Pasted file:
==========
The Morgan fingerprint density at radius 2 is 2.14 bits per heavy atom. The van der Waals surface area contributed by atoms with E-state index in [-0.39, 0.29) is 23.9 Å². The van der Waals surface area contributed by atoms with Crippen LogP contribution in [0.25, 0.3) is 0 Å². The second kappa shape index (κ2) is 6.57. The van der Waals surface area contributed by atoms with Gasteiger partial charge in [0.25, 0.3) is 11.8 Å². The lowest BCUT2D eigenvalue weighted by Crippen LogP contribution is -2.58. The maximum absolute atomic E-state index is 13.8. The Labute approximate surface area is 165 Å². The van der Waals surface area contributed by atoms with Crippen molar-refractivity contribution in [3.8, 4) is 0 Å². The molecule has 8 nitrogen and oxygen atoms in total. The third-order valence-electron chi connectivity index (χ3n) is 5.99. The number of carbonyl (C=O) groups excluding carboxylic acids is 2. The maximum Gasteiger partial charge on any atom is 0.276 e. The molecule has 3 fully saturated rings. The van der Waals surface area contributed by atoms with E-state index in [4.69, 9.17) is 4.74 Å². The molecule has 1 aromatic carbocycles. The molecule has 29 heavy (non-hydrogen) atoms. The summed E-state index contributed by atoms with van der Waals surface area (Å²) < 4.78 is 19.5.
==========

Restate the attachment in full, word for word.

The Morgan fingerprint density at radius 2 is 2.14 bits per heavy atom. The van der Waals surface area contributed by atoms with E-state index in [-0.39, 0.29) is 23.9 Å². The van der Waals surface area contributed by atoms with Crippen LogP contribution in [0.25, 0.3) is 0 Å². The second kappa shape index (κ2) is 6.57. The van der Waals surface area contributed by atoms with Gasteiger partial charge in [0.25, 0.3) is 11.8 Å². The lowest BCUT2D eigenvalue weighted by Crippen LogP contribution is -2.58. The maximum absolute atomic E-state index is 13.8. The Labute approximate surface area is 165 Å². The van der Waals surface area contributed by atoms with Crippen molar-refractivity contribution in [3.8, 4) is 0 Å². The molecule has 8 nitrogen and oxygen atoms in total. The third-order valence-electron chi connectivity index (χ3n) is 5.99. The number of carbonyl (C=O) groups excluding carboxylic acids is 2. The maximum Gasteiger partial charge on any atom is 0.276 e. The molecule has 3 fully saturated rings. The van der Waals surface area contributed by atoms with E-state index in [4.69, 9.17) is 4.74 Å². The molecule has 1 aromatic carbocycles. The molecule has 29 heavy (non-hydrogen) atoms. The summed E-state index contributed by atoms with van der Waals surface area (Å²) < 4.78 is 19.5.